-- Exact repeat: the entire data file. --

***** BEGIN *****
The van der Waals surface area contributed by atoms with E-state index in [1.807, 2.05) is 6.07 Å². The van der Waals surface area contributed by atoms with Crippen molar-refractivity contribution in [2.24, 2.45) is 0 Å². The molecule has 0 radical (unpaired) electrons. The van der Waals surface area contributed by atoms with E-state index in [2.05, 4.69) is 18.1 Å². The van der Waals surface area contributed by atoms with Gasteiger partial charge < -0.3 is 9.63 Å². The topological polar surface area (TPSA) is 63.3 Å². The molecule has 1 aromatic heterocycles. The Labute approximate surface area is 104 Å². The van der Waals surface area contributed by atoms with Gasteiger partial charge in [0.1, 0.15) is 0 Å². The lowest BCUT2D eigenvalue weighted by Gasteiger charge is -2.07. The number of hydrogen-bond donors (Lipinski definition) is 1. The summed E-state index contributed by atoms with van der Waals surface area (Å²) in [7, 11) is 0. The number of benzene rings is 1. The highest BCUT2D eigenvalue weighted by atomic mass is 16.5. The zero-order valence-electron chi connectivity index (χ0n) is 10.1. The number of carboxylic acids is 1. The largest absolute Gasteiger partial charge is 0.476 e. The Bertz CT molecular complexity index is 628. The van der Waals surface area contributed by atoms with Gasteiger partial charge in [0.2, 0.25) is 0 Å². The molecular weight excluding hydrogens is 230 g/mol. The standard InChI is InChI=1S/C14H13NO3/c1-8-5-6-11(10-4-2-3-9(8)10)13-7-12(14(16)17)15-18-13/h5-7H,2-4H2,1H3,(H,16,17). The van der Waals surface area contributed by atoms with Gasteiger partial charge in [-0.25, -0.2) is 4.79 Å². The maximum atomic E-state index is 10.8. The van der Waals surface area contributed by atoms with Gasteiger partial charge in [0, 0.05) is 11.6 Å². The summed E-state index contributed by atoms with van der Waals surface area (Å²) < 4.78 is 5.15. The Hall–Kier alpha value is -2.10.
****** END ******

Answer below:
The van der Waals surface area contributed by atoms with E-state index in [1.807, 2.05) is 6.07 Å². The van der Waals surface area contributed by atoms with Crippen molar-refractivity contribution in [2.24, 2.45) is 0 Å². The molecule has 0 radical (unpaired) electrons. The van der Waals surface area contributed by atoms with E-state index in [2.05, 4.69) is 18.1 Å². The van der Waals surface area contributed by atoms with Gasteiger partial charge < -0.3 is 9.63 Å². The topological polar surface area (TPSA) is 63.3 Å². The molecule has 1 aromatic heterocycles. The Labute approximate surface area is 104 Å². The van der Waals surface area contributed by atoms with Gasteiger partial charge in [0.1, 0.15) is 0 Å². The lowest BCUT2D eigenvalue weighted by Gasteiger charge is -2.07. The number of hydrogen-bond donors (Lipinski definition) is 1. The summed E-state index contributed by atoms with van der Waals surface area (Å²) in [7, 11) is 0. The number of benzene rings is 1. The highest BCUT2D eigenvalue weighted by atomic mass is 16.5. The zero-order valence-electron chi connectivity index (χ0n) is 10.1. The number of carboxylic acids is 1. The largest absolute Gasteiger partial charge is 0.476 e. The Bertz CT molecular complexity index is 628. The van der Waals surface area contributed by atoms with Gasteiger partial charge in [0.2, 0.25) is 0 Å². The molecular weight excluding hydrogens is 230 g/mol. The standard InChI is InChI=1S/C14H13NO3/c1-8-5-6-11(10-4-2-3-9(8)10)13-7-12(14(16)17)15-18-13/h5-7H,2-4H2,1H3,(H,16,17). The van der Waals surface area contributed by atoms with Gasteiger partial charge in [-0.25, -0.2) is 4.79 Å². The maximum atomic E-state index is 10.8. The van der Waals surface area contributed by atoms with Gasteiger partial charge in [0, 0.05) is 11.6 Å². The summed E-state index contributed by atoms with van der Waals surface area (Å²) < 4.78 is 5.15. The Hall–Kier alpha value is -2.10.